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Health hazard evaluation report: HETA-92-166-2318, Pennsylvania Department of Revenue, Harrisburg, Pennsylvania.
Burr GA; Malkin R; Klein MK
Cincinnati, OH: U.S. Department of Health and Human Services, Public Health Service, Centers for Disease Control and Prevention, National Institute for Occupational Safety and Health, HETA 92-166-2318, 1993 May; :1-59
In response to a request from employees, an investigation was undertaken of possible hazardous working conditions at the Pennsylvania Department of Revenue (SIC-9311), Harrisburg, Pennsylvania. Health problems reported included headaches, body aches, dizziness, sinus problems, flue symptoms, low energy levels and constant colds. All of the carbon-dioxide (124389) levels measured were below the required limits. In some places the temperature and relative humidity measures exceeded the summer comfort range. The volatile organic compounds (VOCs) identified included acetone (67641), toluene (108883), xylene (1330207), pentane (109660), hexane (110543), tetrachloroethane (79345), and 1,1,1-trichloroethane (71556). None of the compounds exceeded any applicable exposure limits. Symptoms most often reported included tired or strained eyes, stuffed nose, sinus congestion, irritation of the eyes, tiredness, headache, and dry throat. Several potential problems were noted with the air handling units such as leaking control valves, out of calibration controllers, incorrectly selected or placed sensors, and malfunctioning control systems. The authors conclude that no specific exposure were identified that would explain the symptoms reported by workers. The authors recommend measures to improve the work environment, including implementing a more effective smoking policy, minimizing pesticide spraying, and improving the temperature and humidity control in the building.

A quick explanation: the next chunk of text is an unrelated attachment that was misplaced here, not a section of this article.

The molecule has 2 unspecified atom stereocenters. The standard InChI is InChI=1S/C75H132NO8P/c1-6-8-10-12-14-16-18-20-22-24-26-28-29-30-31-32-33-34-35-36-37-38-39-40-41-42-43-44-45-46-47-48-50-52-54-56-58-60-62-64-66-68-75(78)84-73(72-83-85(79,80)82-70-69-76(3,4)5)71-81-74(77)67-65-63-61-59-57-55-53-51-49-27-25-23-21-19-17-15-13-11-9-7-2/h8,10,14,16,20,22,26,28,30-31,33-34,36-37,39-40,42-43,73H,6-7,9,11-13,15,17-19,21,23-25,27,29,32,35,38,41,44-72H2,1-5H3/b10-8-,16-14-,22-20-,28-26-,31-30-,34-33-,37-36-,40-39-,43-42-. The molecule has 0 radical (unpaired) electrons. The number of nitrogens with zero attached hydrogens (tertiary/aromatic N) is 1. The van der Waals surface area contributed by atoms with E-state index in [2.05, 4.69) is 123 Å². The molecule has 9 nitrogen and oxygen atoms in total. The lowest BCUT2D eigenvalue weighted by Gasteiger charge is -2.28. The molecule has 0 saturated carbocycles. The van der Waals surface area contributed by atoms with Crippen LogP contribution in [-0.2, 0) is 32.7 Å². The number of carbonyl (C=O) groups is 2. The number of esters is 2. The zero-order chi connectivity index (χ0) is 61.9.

NIOSH-Author; NIOSH-Health-Hazard-Evaluation; NIOSH-Technical-Assistance-Report; HETA-92-166-2318; Hazard-Unconfirmed; Region-3; Indoor-air-pollution; Air-quality-control; Ventilation-systems; Office-workers; Work-environment; Indoor-environmental-quality; Author Keywords: Public Finance, Taxation, and Monetary Policy; indoor environmental quality; IAQ; carbon dioxide; temperature; humidity; ventilation; volatile organic compounds; IEQ
124-38-9; 67-64-1; 108-88-3; 1330-20-7; 109-66-0; 110-54-3; 79-34-5; 71-55-6
Field Studies; Hazard Evaluation and Technical Assistance
NTIS Accession No.
National Institute for Occupational Safety and Health
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Content source: National Institute for Occupational Safety and Health Education and Information Division